Children's Readings

Stories About God's Kingdom

Opening Question: Have you ever told a story to scare someone or make them laugh? How did they react?

Ezekiel 17:22-14

Someday, I, the Lord, will cut a tender twig from the top of a cedar tree,
then plant it on the peak of Israel's tallest mountain,
where it will grow strong branches and produce large fruit.
All kinds of birds will find shelter under the tree,
and they will rest in the shade of its branches.
Every tree in the forest will know that I, the Lord,
can bring down tall trees and help short ones grow.
I dry up green trees and make dry ones green.
I, the Lord, have spoken, and I will keep my word.

Contemporary English Version

Lindsey walked along Elm Street, two blocks from where she lived. Since she was bored, she meandered and pulled leaves off the trees that lined the street. After a moment, she stopped and felt the tree sap that had built up on her fingertips. The sap acted like glue; when she pressed her fingertips together, she had to work harder to pull them apart. She looked at the liquid brown color of the sap and the way it discolored her fingertips.

"What are you doing?" a voice called out to Lindsey. She looked up to see her older brother, Doug.

"Playing with this stuff that came from the trees," Lindsey answered.

"Let me see," Doug said. He turned Lindsey hand palm up to view her fingertips. "That's tree sap. It flows through the tree, like blood."

"Eeyuu." Lindsey shivered. "Blood."

"It shows the tree is alive," Doug said. "If this were a fruit tree, the sap would feed the fruit so it would be good to eat. The sap also helps the tree to grow, so birds can make nests in their branches."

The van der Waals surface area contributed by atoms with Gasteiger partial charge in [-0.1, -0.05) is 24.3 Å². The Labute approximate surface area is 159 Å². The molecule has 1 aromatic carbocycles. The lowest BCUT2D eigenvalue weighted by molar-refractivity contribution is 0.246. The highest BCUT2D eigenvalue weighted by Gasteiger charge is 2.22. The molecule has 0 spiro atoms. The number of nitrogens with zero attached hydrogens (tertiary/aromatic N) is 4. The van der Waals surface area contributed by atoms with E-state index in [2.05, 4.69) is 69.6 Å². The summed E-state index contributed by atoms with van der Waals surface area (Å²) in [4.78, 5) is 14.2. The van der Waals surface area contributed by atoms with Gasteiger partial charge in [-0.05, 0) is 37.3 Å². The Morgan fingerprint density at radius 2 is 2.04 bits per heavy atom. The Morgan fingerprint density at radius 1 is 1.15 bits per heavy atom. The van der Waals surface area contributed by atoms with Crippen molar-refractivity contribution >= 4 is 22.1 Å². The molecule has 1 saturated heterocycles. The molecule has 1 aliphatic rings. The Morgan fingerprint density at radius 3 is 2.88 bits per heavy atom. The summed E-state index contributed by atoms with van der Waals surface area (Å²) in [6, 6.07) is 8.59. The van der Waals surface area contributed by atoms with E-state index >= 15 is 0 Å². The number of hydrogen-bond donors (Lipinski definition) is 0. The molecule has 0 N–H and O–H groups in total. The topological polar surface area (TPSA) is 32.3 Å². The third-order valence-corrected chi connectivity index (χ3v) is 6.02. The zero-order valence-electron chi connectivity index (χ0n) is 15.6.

On their way home, Lindsey asked Doug more about trees, the saplings and the dead ones she saw in the neighbor's yards. She was also amazed that her dumb brother who went off to college came back so smart. He blamed it on the botany class he took.

We take trees for granted, but the provide so much to us: shade on a hot day, fruit to eat, a place for birds to make their nests. The world would be a much poorer place without trees. God used the image of a twig to make a larger promise to the Jewish people. He would appoint a new king and make his kingdom hard to attack, like a taking a twig and planting it on a high mountain. The people would be safe under his rule, like birds that make their nests under the shadow of the tree that grew up on the mountain. The people would do good things, like the good fruit the tree bore. The king God appointed was Jesus. Under his rule, we are safe and can do good things for others.

Let us pass those good things onto others.

Bridging Question: What stories could you tell about God?

Gospel: Mark 4:26-34

Reader 1:

Jesus told the crowd:

Reader 2:

The Kingdom of God is like this story. One day a farmer spread seeds on the ground. Over time, the farmer slept at night and got up to work during the day. But the seed he sowed sprouted and grew tall in a way he didn't understand. The earth produces plants in its own way. First, there is a blade of grain, then an ear of grain appears and, finally, the crop produces a full head of gran. When the grain is ripe, the farmer sends out workers to cut down the crops because the harvest is ready."